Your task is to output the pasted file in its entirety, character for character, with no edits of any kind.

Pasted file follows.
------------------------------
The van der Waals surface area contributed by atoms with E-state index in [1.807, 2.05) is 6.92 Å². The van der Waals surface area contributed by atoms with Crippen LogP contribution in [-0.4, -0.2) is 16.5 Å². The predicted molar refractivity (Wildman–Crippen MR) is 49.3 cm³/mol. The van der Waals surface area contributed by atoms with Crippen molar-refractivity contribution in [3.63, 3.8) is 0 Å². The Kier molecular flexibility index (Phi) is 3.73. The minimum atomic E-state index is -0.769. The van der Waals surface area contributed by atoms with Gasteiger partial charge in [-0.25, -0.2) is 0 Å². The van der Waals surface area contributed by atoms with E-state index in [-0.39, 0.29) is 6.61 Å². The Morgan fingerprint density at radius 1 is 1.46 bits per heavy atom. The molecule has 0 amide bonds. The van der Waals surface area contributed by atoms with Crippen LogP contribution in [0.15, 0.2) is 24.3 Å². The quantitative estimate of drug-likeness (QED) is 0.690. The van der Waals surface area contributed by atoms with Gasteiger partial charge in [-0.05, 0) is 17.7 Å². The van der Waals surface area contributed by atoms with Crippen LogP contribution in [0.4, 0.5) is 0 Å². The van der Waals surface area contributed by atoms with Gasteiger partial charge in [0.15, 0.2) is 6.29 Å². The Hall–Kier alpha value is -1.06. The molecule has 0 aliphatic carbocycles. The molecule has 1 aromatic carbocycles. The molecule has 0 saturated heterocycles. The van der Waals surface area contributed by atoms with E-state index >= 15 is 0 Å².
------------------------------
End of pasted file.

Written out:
The van der Waals surface area contributed by atoms with E-state index in [1.807, 2.05) is 6.92 Å². The van der Waals surface area contributed by atoms with Crippen LogP contribution in [-0.4, -0.2) is 16.5 Å². The predicted molar refractivity (Wildman–Crippen MR) is 49.3 cm³/mol. The van der Waals surface area contributed by atoms with Crippen molar-refractivity contribution in [3.63, 3.8) is 0 Å². The Kier molecular flexibility index (Phi) is 3.73. The minimum atomic E-state index is -0.769. The van der Waals surface area contributed by atoms with Gasteiger partial charge in [-0.25, -0.2) is 0 Å². The van der Waals surface area contributed by atoms with E-state index in [-0.39, 0.29) is 6.61 Å². The Morgan fingerprint density at radius 1 is 1.46 bits per heavy atom. The molecule has 0 amide bonds. The van der Waals surface area contributed by atoms with Crippen LogP contribution in [0.15, 0.2) is 24.3 Å². The quantitative estimate of drug-likeness (QED) is 0.690. The van der Waals surface area contributed by atoms with Gasteiger partial charge in [-0.05, 0) is 17.7 Å². The van der Waals surface area contributed by atoms with Crippen LogP contribution in [0.4, 0.5) is 0 Å². The van der Waals surface area contributed by atoms with Gasteiger partial charge in [0.15, 0.2) is 6.29 Å². The Hall–Kier alpha value is -1.06. The molecule has 0 aliphatic carbocycles. The molecule has 1 aromatic carbocycles. The molecule has 0 saturated heterocycles. The van der Waals surface area contributed by atoms with E-state index >= 15 is 0 Å².